Depression is a treatable condition, but for some people, standard treatments aren't effective. Repetitive transcranial magnetic stimulation (TMS) is typically used when standard treatments such as medications and talk therapy (psychotherapy) don't work.
TMS is a noninvasive procedure that uses magnetic fields to stimulate nerve cells in the brain to improve symptoms of depression. TMS is typically used when other depression treatments haven't been effective.
During a TMS session, an electromagnetic coil is placed against the scalp near the forehead. The electromagnet painlessly delivers a magnetic pulse that stimulates nerve cells in the region of the brain involved in mood control and depression. And it may activate regions of the brain that have decreased activity in people with depression.
Though the biology of why TMS works isn't completely understood, the stimulation appears to affect how this part of the brain is working, which in turn seems to ease depression symptoms and improve mood.
For more information, go to http://www.mayoclinic.org/tests-procedures/transcranial-magnetic-stimulation/home/ovc-20163795
You might not realize you are suffering from it. You may think your constant fatigue, emotional outbursts and irritability are just a side effect of caregiving. Depression can distort your thinking, making the difficult task of taking care of another even more daunting. The people who count on you may not be able to understand why your behavior changes. Your lack of energy, loss of interest/appetite, low self-esteem, and hopelessness may be adding up to depression.
One thing you can do right now to improve your state of thinking is take time to take care of your physical self. Eat more fresh food, work on getting enough sleep and exercise. You don't need a gym membership to take a mind-clearing walk when you have a few minutes. Maintaining your body is part of taking care of yourself, which has to come first when taking care of others. There's a reason behind our NAMI Walks!
Do you see yourself as possibly depressed? Here are some links that provide more information and may help you determine your next steps:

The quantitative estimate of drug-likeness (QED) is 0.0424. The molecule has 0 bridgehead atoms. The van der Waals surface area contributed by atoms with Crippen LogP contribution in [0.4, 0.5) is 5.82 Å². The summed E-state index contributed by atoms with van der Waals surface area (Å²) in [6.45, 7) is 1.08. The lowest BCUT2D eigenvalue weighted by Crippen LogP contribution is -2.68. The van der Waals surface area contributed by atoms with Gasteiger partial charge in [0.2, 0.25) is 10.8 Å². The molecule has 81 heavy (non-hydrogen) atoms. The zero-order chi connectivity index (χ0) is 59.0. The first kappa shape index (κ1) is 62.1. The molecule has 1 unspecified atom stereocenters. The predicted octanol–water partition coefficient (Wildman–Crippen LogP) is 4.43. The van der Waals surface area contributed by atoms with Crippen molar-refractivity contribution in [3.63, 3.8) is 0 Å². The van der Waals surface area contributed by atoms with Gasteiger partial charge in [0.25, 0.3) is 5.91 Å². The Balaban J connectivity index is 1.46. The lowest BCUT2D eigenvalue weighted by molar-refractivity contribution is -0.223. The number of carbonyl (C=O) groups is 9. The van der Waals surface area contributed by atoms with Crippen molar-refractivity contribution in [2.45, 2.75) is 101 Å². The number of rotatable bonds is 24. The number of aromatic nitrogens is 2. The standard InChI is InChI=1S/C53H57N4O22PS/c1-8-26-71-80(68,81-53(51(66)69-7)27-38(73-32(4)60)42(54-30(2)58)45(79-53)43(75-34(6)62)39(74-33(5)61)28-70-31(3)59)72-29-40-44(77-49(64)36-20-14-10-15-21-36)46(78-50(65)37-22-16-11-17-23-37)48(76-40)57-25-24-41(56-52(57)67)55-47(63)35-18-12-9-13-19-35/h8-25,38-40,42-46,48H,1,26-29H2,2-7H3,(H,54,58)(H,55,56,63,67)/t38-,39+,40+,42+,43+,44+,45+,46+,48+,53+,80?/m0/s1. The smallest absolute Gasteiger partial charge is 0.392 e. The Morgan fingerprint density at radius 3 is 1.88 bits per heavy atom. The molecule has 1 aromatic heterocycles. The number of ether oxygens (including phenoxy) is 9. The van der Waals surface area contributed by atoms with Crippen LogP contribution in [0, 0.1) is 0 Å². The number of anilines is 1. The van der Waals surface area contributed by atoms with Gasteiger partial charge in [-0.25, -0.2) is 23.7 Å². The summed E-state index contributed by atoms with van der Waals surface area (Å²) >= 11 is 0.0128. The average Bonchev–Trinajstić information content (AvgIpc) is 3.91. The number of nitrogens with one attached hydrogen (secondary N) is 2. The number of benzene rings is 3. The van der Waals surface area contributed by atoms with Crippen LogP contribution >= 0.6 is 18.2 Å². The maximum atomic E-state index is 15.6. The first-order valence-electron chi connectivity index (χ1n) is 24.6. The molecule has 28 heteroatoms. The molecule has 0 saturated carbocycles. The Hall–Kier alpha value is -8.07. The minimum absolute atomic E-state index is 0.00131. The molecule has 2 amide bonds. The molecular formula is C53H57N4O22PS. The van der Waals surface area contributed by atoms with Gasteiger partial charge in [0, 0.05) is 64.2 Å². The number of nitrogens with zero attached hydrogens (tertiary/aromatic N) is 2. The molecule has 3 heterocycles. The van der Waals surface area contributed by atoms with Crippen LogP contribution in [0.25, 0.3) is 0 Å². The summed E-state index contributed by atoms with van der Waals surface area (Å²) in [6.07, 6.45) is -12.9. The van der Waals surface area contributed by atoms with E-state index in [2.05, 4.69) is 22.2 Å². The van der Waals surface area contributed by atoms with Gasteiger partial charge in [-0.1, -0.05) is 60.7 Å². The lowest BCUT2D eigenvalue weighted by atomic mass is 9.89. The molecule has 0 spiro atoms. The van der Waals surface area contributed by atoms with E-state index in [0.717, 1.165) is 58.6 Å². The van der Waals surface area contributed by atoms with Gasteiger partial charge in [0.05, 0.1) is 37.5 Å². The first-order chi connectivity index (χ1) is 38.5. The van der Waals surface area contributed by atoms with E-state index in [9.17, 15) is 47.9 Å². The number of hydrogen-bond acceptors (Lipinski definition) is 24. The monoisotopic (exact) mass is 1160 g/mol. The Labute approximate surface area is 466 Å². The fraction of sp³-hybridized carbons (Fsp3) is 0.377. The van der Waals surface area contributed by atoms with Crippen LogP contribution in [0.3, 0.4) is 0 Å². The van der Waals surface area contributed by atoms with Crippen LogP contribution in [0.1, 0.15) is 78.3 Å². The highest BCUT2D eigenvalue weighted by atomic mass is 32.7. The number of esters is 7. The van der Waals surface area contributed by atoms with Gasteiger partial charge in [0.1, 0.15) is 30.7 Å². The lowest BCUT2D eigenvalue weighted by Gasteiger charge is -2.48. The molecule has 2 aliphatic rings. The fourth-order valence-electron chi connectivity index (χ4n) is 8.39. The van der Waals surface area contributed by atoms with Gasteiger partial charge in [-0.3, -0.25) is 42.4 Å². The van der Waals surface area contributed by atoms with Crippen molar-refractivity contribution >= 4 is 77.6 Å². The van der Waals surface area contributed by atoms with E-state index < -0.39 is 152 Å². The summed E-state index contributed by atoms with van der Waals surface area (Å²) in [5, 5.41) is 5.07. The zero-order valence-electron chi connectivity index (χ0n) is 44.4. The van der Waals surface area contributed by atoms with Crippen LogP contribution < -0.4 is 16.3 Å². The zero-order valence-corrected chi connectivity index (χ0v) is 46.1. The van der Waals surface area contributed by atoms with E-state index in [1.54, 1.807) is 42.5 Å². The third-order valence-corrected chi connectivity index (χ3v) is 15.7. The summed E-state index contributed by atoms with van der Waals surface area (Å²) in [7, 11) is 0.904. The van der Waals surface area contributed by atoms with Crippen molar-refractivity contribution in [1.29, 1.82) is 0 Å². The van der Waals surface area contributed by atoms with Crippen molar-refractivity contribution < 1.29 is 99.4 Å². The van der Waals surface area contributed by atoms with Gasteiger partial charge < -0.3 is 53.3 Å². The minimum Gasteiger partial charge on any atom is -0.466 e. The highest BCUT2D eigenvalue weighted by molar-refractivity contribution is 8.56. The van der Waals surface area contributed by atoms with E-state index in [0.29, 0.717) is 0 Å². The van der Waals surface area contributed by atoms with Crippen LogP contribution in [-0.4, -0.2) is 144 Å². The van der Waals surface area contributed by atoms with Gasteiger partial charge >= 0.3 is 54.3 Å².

June's NAMI Jax Hero - Chandler Coggins
Chander serves on our Board of Directors and is our NAMI Connection Program Coordinator. He grew up in Fruit Cove, graduated from Bartram Trail High School and got a bachelor's degree from Yale University. If that all wasn't enough, he's one of the few young men who's earned the proud title of Eagle Scout. He is currently completing his final clinical internship with the palliative care team at Baptist Medical Center as part of his master of social work program through Florida State University. Oh yeah – in his "spare time" he also works at the Sulzbacher Center! When I asked him why he joined NAMI, Chandler replied "Because Norma Basford was so kind and convincing. My Dad had taken a Family to Family course, and the teacher of that course passed on my name to Norma, who promptly called to tell me about all that NAMI Jacksonville offers." Chandler enjoys volunteering in community mental health, going for long walks, listening to music, and travelling. As one who contributes so much to our community, Chandler believes that "One of NAMI's mottoes is Expect Recovery. Too often people view those living with serious mental illness in a tragic or pitying light. What I appreciate about this organization is that it's informed by hope and builds on the strengths of those affected by SMI." His personal creed is "Do good, do your best, and please be kind to yourself."
Chandler – thanks for everything you do ... you rock!